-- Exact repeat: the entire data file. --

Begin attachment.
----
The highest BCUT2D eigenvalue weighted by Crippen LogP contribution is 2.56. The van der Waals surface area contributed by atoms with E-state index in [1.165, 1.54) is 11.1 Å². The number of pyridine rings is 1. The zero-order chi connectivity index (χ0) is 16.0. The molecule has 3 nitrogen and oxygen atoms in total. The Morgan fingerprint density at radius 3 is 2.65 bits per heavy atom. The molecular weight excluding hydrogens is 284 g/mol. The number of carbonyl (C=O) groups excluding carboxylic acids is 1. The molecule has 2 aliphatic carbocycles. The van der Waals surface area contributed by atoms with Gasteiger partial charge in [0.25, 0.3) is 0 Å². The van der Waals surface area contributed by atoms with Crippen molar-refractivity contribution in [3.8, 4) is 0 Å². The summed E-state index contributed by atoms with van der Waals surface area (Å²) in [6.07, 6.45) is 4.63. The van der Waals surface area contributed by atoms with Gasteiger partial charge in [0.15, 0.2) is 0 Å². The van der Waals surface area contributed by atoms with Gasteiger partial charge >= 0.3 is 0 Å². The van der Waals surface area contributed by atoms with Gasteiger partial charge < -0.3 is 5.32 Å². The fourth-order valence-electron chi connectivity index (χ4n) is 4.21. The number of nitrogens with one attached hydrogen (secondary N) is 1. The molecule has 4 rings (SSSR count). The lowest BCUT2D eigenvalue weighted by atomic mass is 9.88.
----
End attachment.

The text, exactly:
The highest BCUT2D eigenvalue weighted by Crippen LogP contribution is 2.56. The van der Waals surface area contributed by atoms with E-state index in [1.165, 1.54) is 11.1 Å². The number of pyridine rings is 1. The zero-order chi connectivity index (χ0) is 16.0. The molecule has 3 nitrogen and oxygen atoms in total. The Morgan fingerprint density at radius 3 is 2.65 bits per heavy atom. The molecular weight excluding hydrogens is 284 g/mol. The number of carbonyl (C=O) groups excluding carboxylic acids is 1. The molecule has 2 aliphatic carbocycles. The van der Waals surface area contributed by atoms with Gasteiger partial charge in [0.25, 0.3) is 0 Å². The van der Waals surface area contributed by atoms with Crippen molar-refractivity contribution in [3.8, 4) is 0 Å². The summed E-state index contributed by atoms with van der Waals surface area (Å²) in [6.07, 6.45) is 4.63. The van der Waals surface area contributed by atoms with Gasteiger partial charge in [0.15, 0.2) is 0 Å². The van der Waals surface area contributed by atoms with Gasteiger partial charge >= 0.3 is 0 Å². The van der Waals surface area contributed by atoms with Gasteiger partial charge < -0.3 is 5.32 Å². The fourth-order valence-electron chi connectivity index (χ4n) is 4.21. The number of nitrogens with one attached hydrogen (secondary N) is 1. The molecule has 4 rings (SSSR count). The lowest BCUT2D eigenvalue weighted by atomic mass is 9.88.